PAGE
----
Few Hollywood figures have experienced a critical fall from grace quite like M. Night Shyamalan. The director’s first major film, The Sixth Sense, was a runaway critical and commercial success, earning $672.8 million worldwide. But with each passing effort, the reviews grew harsher, his twist endings more painfully eye-rolling. By the time he released The Happening, in 2008, he was no longer M. Night Shyamalan, a mystical auteur with a promising future. He was M. Night Shyamalan, a self-serious and pompous punchline.
As his new film, After Earth, starring Will Smith and his son Jaden, arrives in theaters today, we were curious about the financial risks of backing a Shyamalan film and if there is any correlation between his scathing reviews and his box-office performance. So Bloomberg Businessweek compiled the profits from the movies he wrote and directed, using data from the website Box Office Mojo, and compared those totals with each film’s overall score from the film-review aggregator, Rotten Tomatoes. (If you’re unaware, know that Citizen Kane is 100 percent ripe, Gigli is 7 percent rotten.)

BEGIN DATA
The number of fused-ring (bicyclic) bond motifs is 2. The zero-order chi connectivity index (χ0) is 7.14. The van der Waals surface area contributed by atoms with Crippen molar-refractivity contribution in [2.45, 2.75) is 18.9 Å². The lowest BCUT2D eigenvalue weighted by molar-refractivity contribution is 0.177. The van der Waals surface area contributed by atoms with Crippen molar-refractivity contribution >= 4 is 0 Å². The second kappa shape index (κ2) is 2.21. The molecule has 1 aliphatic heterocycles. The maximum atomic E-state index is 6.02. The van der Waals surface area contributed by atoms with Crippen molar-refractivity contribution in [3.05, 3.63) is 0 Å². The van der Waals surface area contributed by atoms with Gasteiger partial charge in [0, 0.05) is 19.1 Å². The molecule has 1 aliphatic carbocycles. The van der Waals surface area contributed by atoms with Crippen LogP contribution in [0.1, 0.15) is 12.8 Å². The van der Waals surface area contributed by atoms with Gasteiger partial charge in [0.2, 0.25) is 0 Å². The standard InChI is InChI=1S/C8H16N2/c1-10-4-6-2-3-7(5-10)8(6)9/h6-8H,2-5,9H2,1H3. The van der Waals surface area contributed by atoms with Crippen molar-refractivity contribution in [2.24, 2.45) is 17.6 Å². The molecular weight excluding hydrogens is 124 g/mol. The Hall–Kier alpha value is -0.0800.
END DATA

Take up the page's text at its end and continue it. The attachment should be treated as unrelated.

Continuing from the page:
Going by the data, you’ll see that the critical response to his films and their bottom lines declined in almost lockstep for six straight movies. But while the reviews continued to descend in a perfect ski slope, the box office saw a notable resurgence for his last two films. The Happening, made on a $48 million budget, earned $163.4 million worldwide. His last film, The Last Airbender, pulled in $319.7 million worldwide. (Its budget was $150 million.)
So is Shyamalan a good bet? Only time will tell whether After Earth, which was produced on a $130 million budget, prolongs or reverses this trend. But the reviews are out—and the film is 17 percent rotten.